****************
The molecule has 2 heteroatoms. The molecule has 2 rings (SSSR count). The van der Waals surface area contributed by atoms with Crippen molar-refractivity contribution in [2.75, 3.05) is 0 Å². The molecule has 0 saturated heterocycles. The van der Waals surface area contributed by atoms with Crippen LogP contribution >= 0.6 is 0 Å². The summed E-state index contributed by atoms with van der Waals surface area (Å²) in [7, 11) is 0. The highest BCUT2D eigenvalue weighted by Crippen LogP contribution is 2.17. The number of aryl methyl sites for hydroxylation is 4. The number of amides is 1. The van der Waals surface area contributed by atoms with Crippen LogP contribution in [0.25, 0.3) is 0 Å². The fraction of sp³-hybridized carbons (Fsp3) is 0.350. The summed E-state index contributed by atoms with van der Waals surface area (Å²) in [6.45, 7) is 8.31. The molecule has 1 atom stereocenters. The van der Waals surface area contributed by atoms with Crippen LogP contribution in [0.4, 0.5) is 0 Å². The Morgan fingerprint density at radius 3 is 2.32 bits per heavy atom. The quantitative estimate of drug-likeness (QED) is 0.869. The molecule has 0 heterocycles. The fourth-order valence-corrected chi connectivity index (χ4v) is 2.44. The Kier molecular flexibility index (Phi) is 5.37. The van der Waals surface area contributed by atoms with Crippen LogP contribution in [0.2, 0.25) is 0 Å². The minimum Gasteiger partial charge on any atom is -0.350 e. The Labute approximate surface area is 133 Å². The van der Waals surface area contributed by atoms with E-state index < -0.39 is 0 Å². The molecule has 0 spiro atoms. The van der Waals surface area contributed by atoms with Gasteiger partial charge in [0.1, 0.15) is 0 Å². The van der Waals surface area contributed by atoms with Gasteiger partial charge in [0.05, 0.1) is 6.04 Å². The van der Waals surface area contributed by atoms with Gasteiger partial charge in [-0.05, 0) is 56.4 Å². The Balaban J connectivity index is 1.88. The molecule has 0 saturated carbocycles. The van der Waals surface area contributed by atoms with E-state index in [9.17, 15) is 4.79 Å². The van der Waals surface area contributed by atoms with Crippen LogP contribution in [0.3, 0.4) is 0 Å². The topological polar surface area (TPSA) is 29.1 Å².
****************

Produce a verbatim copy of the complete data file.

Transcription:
The molecule has 2 heteroatoms. The molecule has 2 rings (SSSR count). The van der Waals surface area contributed by atoms with Crippen molar-refractivity contribution in [2.75, 3.05) is 0 Å². The molecule has 0 saturated heterocycles. The van der Waals surface area contributed by atoms with Crippen LogP contribution >= 0.6 is 0 Å². The summed E-state index contributed by atoms with van der Waals surface area (Å²) in [7, 11) is 0. The highest BCUT2D eigenvalue weighted by Crippen LogP contribution is 2.17. The number of aryl methyl sites for hydroxylation is 4. The number of amides is 1. The van der Waals surface area contributed by atoms with Crippen LogP contribution in [0.25, 0.3) is 0 Å². The fraction of sp³-hybridized carbons (Fsp3) is 0.350. The summed E-state index contributed by atoms with van der Waals surface area (Å²) in [6.45, 7) is 8.31. The molecule has 1 atom stereocenters. The van der Waals surface area contributed by atoms with Crippen LogP contribution in [0.4, 0.5) is 0 Å². The Morgan fingerprint density at radius 3 is 2.32 bits per heavy atom. The quantitative estimate of drug-likeness (QED) is 0.869. The molecule has 0 heterocycles. The fourth-order valence-corrected chi connectivity index (χ4v) is 2.44. The Kier molecular flexibility index (Phi) is 5.37. The van der Waals surface area contributed by atoms with Crippen LogP contribution in [0.2, 0.25) is 0 Å². The minimum Gasteiger partial charge on any atom is -0.350 e. The Labute approximate surface area is 133 Å². The van der Waals surface area contributed by atoms with E-state index < -0.39 is 0 Å². The molecule has 0 spiro atoms. The van der Waals surface area contributed by atoms with Gasteiger partial charge in [0.1, 0.15) is 0 Å². The van der Waals surface area contributed by atoms with Gasteiger partial charge in [0.05, 0.1) is 6.04 Å². The van der Waals surface area contributed by atoms with Gasteiger partial charge in [-0.05, 0) is 56.4 Å². The Balaban J connectivity index is 1.88. The molecule has 0 saturated carbocycles. The van der Waals surface area contributed by atoms with E-state index in [9.17, 15) is 4.79 Å². The van der Waals surface area contributed by atoms with Crippen LogP contribution in [0.3, 0.4) is 0 Å². The topological polar surface area (TPSA) is 29.1 Å².